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About this product
- DescriptionTrust in International Cooperation challenges conventional wisdoms concerning the part which trust plays in international cooperation and the origins of American multilateralism. Brian C. Rathbun questions rational institutionalist arguments, demonstrating that trust precedes rather than follows the creation of international organizations. Drawing on social psychology, he shows that individuals placed in the same structural circumstances show markedly different propensities to cooperate based on their beliefs about the trustworthiness of others. Linking this finding to political psychology, Rathbun explains why liberals generally pursue a more multilateral foreign policy than conservatives, evident in the Democratic Party's greater support for a genuinely multilateral League of Nations, United Nations and North Atlantic Treaty Organization. Rathbun argues that the post-World War Two bipartisan consensus on multilateralism is a myth, and differences between the parties are growing continually starker.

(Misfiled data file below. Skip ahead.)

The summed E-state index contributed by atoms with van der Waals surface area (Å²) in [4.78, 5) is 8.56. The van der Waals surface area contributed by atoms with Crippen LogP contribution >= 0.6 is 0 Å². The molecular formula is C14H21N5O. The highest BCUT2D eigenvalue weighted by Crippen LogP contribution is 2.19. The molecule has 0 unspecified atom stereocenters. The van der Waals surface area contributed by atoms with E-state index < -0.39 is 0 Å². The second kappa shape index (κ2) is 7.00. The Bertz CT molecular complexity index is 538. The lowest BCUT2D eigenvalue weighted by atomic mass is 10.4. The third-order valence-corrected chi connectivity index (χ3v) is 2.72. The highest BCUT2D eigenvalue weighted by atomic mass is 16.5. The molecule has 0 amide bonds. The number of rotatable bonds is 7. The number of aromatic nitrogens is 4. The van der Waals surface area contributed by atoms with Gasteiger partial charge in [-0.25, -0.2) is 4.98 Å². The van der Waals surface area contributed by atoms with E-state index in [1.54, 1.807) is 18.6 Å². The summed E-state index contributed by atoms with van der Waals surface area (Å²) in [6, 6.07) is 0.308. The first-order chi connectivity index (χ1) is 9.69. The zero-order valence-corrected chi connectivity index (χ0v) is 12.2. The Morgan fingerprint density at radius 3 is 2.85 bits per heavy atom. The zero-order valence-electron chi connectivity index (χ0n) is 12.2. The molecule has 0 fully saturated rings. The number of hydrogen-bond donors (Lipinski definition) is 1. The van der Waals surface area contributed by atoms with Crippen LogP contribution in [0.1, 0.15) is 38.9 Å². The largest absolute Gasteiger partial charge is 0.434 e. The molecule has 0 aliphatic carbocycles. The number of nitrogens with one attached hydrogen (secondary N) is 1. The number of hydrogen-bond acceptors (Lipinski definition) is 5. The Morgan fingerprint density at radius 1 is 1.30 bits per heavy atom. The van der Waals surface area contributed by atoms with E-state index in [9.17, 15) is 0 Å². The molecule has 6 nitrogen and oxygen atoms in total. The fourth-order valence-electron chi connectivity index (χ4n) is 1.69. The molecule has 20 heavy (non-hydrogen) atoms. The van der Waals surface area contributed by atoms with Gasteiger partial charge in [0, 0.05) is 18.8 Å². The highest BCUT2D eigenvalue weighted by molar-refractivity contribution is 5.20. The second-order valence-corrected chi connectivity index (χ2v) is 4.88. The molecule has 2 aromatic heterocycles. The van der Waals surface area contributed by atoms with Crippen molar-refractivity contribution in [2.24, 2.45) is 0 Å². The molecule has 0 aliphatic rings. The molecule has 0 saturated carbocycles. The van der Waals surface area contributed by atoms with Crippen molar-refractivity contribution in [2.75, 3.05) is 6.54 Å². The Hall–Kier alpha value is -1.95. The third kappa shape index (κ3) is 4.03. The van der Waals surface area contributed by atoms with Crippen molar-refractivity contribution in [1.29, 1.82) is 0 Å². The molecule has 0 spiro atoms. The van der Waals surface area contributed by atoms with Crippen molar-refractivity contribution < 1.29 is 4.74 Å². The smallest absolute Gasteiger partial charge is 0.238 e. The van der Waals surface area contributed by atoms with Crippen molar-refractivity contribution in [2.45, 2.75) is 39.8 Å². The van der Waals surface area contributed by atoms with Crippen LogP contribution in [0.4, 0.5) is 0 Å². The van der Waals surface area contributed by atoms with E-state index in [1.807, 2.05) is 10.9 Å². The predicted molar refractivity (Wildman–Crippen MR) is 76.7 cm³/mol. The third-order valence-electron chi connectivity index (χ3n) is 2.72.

- Author BiographyBrian C. Rathbun is an Associate Professor in the School of International Relations at the University of Southern California. He is the author of Partisan Interventions: European Party Politics and Peace Enforcement in the Balkans (2004) as well as articles in International Organization, International Studies Quarterly, the Journal of Conflict Resolution, Security Studies and the European Journal of International Relations among others.
- Author(s)Brian C. Rathbun
- PublisherCambridge University Press
- Date of Publication01/12/2011
- SubjectInternational Relations
- Series TitleCambridge Studies in International Relations
- Series Part/Volume Number121
- Place of PublicationCambridge
- Country of PublicationUnited Kingdom
- ImprintCambridge University Press
- Weight450 g
- Width152 mm
- Height228 mm
- Spine13 mm
- Format DetailsTrade paperback (US)
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